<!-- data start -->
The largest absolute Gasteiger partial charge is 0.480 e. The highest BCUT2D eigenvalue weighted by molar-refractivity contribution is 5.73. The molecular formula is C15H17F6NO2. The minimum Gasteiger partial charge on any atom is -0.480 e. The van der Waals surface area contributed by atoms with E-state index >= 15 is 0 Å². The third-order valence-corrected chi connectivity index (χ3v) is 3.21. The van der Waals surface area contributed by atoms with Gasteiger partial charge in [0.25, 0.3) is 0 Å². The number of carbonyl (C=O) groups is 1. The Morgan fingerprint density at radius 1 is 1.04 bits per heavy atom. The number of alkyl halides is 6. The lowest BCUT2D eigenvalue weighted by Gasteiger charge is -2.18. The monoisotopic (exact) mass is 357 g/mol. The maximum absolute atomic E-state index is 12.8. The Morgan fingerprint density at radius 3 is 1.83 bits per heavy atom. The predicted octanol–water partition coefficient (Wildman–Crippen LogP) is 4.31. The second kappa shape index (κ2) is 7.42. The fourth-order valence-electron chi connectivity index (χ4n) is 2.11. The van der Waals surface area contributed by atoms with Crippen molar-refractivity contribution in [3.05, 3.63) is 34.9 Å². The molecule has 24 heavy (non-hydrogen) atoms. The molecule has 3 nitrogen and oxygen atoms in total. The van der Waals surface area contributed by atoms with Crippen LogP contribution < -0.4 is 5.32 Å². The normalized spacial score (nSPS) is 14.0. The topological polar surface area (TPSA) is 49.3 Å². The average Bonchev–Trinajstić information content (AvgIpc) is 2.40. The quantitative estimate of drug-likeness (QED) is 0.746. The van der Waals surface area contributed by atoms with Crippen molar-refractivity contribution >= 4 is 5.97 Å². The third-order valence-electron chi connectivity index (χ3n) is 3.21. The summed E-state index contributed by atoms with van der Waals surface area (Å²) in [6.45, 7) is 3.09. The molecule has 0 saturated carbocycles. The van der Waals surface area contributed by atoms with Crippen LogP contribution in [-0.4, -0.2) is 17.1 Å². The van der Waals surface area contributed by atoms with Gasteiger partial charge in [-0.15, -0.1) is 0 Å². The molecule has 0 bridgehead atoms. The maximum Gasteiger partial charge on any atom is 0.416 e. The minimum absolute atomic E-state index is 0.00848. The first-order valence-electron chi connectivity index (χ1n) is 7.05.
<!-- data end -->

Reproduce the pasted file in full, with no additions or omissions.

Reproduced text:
The largest absolute Gasteiger partial charge is 0.480 e. The highest BCUT2D eigenvalue weighted by molar-refractivity contribution is 5.73. The molecular formula is C15H17F6NO2. The minimum Gasteiger partial charge on any atom is -0.480 e. The van der Waals surface area contributed by atoms with E-state index >= 15 is 0 Å². The third-order valence-corrected chi connectivity index (χ3v) is 3.21. The van der Waals surface area contributed by atoms with Gasteiger partial charge in [0.25, 0.3) is 0 Å². The number of carbonyl (C=O) groups is 1. The Morgan fingerprint density at radius 1 is 1.04 bits per heavy atom. The number of alkyl halides is 6. The lowest BCUT2D eigenvalue weighted by Gasteiger charge is -2.18. The monoisotopic (exact) mass is 357 g/mol. The maximum absolute atomic E-state index is 12.8. The Morgan fingerprint density at radius 3 is 1.83 bits per heavy atom. The predicted octanol–water partition coefficient (Wildman–Crippen LogP) is 4.31. The second kappa shape index (κ2) is 7.42. The fourth-order valence-electron chi connectivity index (χ4n) is 2.11. The van der Waals surface area contributed by atoms with Crippen molar-refractivity contribution in [3.05, 3.63) is 34.9 Å². The molecule has 24 heavy (non-hydrogen) atoms. The molecule has 3 nitrogen and oxygen atoms in total. The van der Waals surface area contributed by atoms with Crippen LogP contribution < -0.4 is 5.32 Å². The normalized spacial score (nSPS) is 14.0. The topological polar surface area (TPSA) is 49.3 Å². The average Bonchev–Trinajstić information content (AvgIpc) is 2.40. The quantitative estimate of drug-likeness (QED) is 0.746. The van der Waals surface area contributed by atoms with Crippen molar-refractivity contribution >= 4 is 5.97 Å². The third-order valence-electron chi connectivity index (χ3n) is 3.21. The summed E-state index contributed by atoms with van der Waals surface area (Å²) in [6.45, 7) is 3.09. The molecule has 0 saturated carbocycles. The van der Waals surface area contributed by atoms with Crippen LogP contribution in [-0.4, -0.2) is 17.1 Å². The van der Waals surface area contributed by atoms with Gasteiger partial charge in [-0.15, -0.1) is 0 Å². The molecule has 0 bridgehead atoms. The maximum Gasteiger partial charge on any atom is 0.416 e. The minimum absolute atomic E-state index is 0.00848. The first-order valence-electron chi connectivity index (χ1n) is 7.05.